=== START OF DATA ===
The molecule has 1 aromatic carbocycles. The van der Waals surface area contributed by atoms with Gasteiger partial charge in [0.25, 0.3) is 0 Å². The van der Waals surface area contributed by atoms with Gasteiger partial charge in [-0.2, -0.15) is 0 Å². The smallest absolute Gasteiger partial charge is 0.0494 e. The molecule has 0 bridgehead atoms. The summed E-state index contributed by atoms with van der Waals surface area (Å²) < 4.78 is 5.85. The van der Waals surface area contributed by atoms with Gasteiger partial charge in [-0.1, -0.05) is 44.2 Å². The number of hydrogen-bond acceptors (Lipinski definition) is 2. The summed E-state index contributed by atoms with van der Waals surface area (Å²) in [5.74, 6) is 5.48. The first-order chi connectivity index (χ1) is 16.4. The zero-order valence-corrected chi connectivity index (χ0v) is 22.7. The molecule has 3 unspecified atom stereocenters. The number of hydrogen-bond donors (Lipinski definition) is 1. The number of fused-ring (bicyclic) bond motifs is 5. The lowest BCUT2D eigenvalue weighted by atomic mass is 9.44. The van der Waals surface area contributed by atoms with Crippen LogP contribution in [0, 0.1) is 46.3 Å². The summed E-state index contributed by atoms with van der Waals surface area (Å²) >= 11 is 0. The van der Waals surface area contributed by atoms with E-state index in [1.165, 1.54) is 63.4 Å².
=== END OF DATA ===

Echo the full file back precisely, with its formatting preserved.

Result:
The molecule has 1 aromatic carbocycles. The van der Waals surface area contributed by atoms with Gasteiger partial charge in [0.25, 0.3) is 0 Å². The van der Waals surface area contributed by atoms with Gasteiger partial charge in [-0.2, -0.15) is 0 Å². The smallest absolute Gasteiger partial charge is 0.0494 e. The molecule has 0 bridgehead atoms. The summed E-state index contributed by atoms with van der Waals surface area (Å²) < 4.78 is 5.85. The van der Waals surface area contributed by atoms with Gasteiger partial charge in [-0.1, -0.05) is 44.2 Å². The number of hydrogen-bond acceptors (Lipinski definition) is 2. The summed E-state index contributed by atoms with van der Waals surface area (Å²) in [5.74, 6) is 5.48. The first-order chi connectivity index (χ1) is 16.4. The zero-order valence-corrected chi connectivity index (χ0v) is 22.7. The molecule has 3 unspecified atom stereocenters. The number of hydrogen-bond donors (Lipinski definition) is 1. The number of fused-ring (bicyclic) bond motifs is 5. The lowest BCUT2D eigenvalue weighted by atomic mass is 9.44. The van der Waals surface area contributed by atoms with Crippen LogP contribution in [0, 0.1) is 46.3 Å². The summed E-state index contributed by atoms with van der Waals surface area (Å²) >= 11 is 0. The van der Waals surface area contributed by atoms with E-state index in [1.165, 1.54) is 63.4 Å².